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Table tennis star chooses Lesotho


Seabata Mahao

Lesotho Table Tennis Open tournament recent winner, Muhammad Talal Hussain, has opted to play for Lesotho for a chance to play in international competitions.

Born from naturalized Lesotho citizen parents, Hussain is currently studying in South Africa, where he has established himself as a rising table tennis star.

He recently told Newsday Sport that his decision to pledge his allegiance to Lesotho was influenced by his desire to play in international competitions; something he failed to achieve while playing for South African national junior teams.

Hussain has already amassed a lot medals in his early career, with his latest victory coming last weekend where he won the Lesotho Table Tennis Open tournament in Maseru.

Born in Lesotho on January 22, 2004, Hussain started playing table tennis at the age of 13 in 2017.

He promptly won a gold medal at the 2017 Free State Open in the under-13 boys singles category, and a silver medal in the under-15 boys singles category.

“I chose to play for Lesotho after playing table tennis for Free State in Bloemfontein for about six years,” Hussain said this week.

“After being ranked in the top three in South Africa for the past 4 – 5 years, and not being able to play internationally, my coach and I decided that it is time to represent Lesotho at the highest level that I possibly can.”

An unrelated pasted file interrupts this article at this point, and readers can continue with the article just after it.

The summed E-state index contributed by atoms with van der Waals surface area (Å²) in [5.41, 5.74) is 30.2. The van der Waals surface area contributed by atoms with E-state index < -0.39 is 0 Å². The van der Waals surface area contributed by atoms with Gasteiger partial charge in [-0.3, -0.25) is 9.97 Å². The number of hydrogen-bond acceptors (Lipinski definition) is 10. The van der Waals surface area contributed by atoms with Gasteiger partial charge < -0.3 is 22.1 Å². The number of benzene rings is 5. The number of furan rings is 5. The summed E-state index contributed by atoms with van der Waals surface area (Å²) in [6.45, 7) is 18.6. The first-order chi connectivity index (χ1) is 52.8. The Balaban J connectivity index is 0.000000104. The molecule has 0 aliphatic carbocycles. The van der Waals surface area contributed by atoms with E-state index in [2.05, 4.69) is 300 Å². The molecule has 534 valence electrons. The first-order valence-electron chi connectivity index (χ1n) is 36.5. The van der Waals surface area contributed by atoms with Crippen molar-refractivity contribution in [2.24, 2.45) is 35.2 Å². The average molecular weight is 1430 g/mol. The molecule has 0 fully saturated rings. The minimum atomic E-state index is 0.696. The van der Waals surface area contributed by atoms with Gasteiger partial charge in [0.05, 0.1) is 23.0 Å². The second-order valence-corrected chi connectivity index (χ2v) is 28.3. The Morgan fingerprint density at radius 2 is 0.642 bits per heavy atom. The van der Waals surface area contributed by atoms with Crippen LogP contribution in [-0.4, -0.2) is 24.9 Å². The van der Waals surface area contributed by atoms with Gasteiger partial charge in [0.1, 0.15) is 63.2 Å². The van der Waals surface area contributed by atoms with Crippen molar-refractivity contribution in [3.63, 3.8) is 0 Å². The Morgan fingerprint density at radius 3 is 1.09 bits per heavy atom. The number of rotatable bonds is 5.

Hussain said he has been part of the Free State provincial team for under-13s, and represented Free State at the South African national championships in 2017.

He further made Free State provincial team for under 15 and represented Free State at the South African National Championships in 2018.

Hussain has participated in the 2018 Pedro Meyer classic games in Cape Town, where he won a bronze medal for under-15 boys singles and bronze medal for junior team events.

He also holds a 2018 South African National School games bronze medal for under- 15 boys singles, made the 2019 South African national team for under-15 boys; a gold medal in the 2019 Arnold Classics Gold for under 15 boys singles; and bronze medal for under-18 boys singles.

He currently ranks second for under 15 boys in South Africa from 2018-2020, seventh for under 18 boys in South Africa from 2018-2020, the current South African ranking third for under 19 boys and top 30 in South Africa senior men’s ranking

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